In the teachers’ practices (Table 3), we mostly observed non-technology orchestrations, i.e., explanatory and board-instruction orchestration. It is a traditional setting of teaching where the teacher explains the task to the whole class (Drijvers et al., 2014) [13]. The explanation has no apparent connection to the use of digital technology. The teachers brought mostly the same routines to their technology classroom as their regular lesson in non-technology teaching. For example, the ways teachers explain the topic at the beginning of the lesson and introduce the task. In the regular lesson without-technology, the teachers explain the topic on the board in expository or lecturing mode. Episode 1 and episode 2 of MT1 (Table 1) and episode 1 of MT2 (Table 2) confirmed this similarity. After the teachers explain the topics, they provide worked example in regular lesson following by the exercises on the book or the board. In a with-technology lesson, the teachers just moved the task on the screen and had the same way of explaining the worked sample of the task then left the students the remaining task as the exercises.
The use of digital technology in the observed teachers’ practices did not transform or change mathematical activity. It is in contrast to the roles of the digital technology (GeoGebra) that should contribute to the mathematical activity (Sutherland, 2005) [30]. The board dominates the teachers' observed orchestration and their regular lesson instead of the tools and their combination. Prior researches (e.g.,; Drijvers et al., 2014; Monaghan, 2004) [2, 13, 22] have also confirmed this finding. De Villiers (2006) [9] argued that the use of digital technology in the classroom would be a pitfall when the teachers use it as a glorified blackboard and do not fundamentally change the traditional style of teaching.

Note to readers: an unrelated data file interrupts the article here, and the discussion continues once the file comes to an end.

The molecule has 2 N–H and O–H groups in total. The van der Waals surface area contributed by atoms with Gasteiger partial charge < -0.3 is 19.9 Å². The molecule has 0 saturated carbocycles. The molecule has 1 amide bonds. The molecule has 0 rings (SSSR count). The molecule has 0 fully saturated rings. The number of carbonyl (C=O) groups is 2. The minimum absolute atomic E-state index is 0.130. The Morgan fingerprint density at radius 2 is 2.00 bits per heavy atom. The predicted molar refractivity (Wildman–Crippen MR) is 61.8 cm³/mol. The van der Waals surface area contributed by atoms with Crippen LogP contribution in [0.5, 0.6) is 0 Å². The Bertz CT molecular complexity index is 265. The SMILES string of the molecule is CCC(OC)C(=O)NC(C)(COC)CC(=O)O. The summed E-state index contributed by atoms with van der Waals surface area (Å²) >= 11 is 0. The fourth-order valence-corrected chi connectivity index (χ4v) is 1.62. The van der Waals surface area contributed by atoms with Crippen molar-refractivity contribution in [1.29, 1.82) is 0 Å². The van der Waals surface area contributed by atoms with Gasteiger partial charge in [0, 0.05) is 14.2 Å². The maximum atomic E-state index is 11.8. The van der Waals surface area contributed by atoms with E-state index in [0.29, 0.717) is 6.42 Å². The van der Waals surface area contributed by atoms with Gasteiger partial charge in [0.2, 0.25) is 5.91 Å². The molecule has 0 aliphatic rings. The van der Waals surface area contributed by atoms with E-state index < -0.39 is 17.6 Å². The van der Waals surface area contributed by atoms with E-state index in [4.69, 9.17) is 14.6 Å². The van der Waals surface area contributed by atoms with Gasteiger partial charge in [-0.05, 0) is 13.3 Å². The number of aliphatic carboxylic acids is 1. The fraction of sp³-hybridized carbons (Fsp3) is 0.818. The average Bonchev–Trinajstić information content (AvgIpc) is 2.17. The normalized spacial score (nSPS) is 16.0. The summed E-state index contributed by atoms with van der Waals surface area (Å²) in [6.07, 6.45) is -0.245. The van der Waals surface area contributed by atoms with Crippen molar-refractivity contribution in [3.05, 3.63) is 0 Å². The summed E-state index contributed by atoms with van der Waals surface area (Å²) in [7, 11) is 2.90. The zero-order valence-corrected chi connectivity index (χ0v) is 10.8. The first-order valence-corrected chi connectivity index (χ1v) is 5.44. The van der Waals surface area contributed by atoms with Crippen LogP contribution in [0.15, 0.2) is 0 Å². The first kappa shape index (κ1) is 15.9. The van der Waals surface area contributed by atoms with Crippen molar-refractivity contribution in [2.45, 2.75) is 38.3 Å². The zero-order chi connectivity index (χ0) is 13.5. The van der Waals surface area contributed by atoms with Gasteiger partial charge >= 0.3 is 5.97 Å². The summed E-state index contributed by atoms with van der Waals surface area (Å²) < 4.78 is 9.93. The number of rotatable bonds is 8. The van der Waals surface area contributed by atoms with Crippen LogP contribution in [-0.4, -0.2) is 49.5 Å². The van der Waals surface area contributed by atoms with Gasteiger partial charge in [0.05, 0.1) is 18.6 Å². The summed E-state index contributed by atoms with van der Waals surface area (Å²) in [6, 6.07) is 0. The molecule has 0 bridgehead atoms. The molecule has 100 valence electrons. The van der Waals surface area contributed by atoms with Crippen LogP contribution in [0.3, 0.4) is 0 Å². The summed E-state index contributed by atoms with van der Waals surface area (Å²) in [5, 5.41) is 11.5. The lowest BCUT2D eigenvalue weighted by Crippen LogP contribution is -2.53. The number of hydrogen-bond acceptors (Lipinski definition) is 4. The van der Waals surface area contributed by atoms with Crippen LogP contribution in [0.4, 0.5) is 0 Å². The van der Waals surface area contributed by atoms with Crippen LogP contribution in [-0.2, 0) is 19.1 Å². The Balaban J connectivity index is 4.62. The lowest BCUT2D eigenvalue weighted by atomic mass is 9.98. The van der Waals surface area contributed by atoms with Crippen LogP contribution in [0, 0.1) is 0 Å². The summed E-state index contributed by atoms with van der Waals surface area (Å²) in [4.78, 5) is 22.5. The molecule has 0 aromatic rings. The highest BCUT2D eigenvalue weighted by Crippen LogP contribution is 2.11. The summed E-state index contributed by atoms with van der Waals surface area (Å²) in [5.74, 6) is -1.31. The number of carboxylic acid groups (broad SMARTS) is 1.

Table 4 reveals that the teachers have a different focus on teaching mathematics using digital technology. MT1 focused only on mathematics as he ruled out the tools. The teacher used the board more frequently to explain worked example of the task or provided feedback on students’ work without linking to the screen. The focus of MT1 relates to his orchestration where the pedagogical features of the GeoGebra have not to be exploited. MT2 urged her students to work the task on GeoGebra and book. The students who came forward to solve the task were also required to show it on the screen and do on the board. MT2 also in some moments used GeoGebra features, e.g., dragging and extending segments to lead students' attention on mathematics objects. For those cases, MT2 tried to focus on mathematics through the use of technology. We used the word ‘tried' to indicate that MT2 has no specific requests or prompts to the students using the features of GeoGebra and the teaching she orchestrated was not fully instrumented by the tool. For clarity reason, we use Figure 6 (tetrahedron unfolded and its coding) made by Hollebrands and Lee (2016) [16] as the illustration to the current findings. Figure 6a and 6b respectively illustrate the focus of MT2 and MT1.
Figure 6. The teachers' focus on digital technology-based mathematics teaching () [16]
(a)
(b)